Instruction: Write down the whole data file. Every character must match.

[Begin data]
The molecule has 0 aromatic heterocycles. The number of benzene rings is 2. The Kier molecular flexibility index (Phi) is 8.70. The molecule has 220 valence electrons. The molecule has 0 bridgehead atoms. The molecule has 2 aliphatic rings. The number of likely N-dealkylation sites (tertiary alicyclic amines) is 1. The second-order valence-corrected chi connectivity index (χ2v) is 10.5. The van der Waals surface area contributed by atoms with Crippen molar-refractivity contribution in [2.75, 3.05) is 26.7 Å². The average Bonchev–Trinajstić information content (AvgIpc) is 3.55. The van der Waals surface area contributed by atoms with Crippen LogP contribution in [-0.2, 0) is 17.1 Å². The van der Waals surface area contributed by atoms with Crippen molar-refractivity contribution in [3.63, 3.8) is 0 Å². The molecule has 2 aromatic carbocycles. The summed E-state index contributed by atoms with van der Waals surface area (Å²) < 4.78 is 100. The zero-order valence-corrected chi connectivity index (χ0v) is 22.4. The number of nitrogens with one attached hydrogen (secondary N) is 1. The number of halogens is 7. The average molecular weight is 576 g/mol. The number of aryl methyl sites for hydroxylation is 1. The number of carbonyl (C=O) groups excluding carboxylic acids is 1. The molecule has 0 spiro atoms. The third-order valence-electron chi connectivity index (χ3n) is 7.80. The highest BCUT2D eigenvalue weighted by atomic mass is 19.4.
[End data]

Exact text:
The molecule has 0 aromatic heterocycles. The number of benzene rings is 2. The Kier molecular flexibility index (Phi) is 8.70. The molecule has 220 valence electrons. The molecule has 0 bridgehead atoms. The molecule has 2 aliphatic rings. The number of likely N-dealkylation sites (tertiary alicyclic amines) is 1. The second-order valence-corrected chi connectivity index (χ2v) is 10.5. The van der Waals surface area contributed by atoms with Crippen molar-refractivity contribution in [2.75, 3.05) is 26.7 Å². The average Bonchev–Trinajstić information content (AvgIpc) is 3.55. The van der Waals surface area contributed by atoms with Crippen LogP contribution in [-0.2, 0) is 17.1 Å². The van der Waals surface area contributed by atoms with Crippen molar-refractivity contribution in [3.63, 3.8) is 0 Å². The molecule has 2 aromatic carbocycles. The summed E-state index contributed by atoms with van der Waals surface area (Å²) < 4.78 is 100. The zero-order valence-corrected chi connectivity index (χ0v) is 22.4. The number of nitrogens with one attached hydrogen (secondary N) is 1. The number of halogens is 7. The average molecular weight is 576 g/mol. The number of aryl methyl sites for hydroxylation is 1. The number of carbonyl (C=O) groups excluding carboxylic acids is 1. The molecule has 0 spiro atoms. The third-order valence-electron chi connectivity index (χ3n) is 7.80. The highest BCUT2D eigenvalue weighted by atomic mass is 19.4.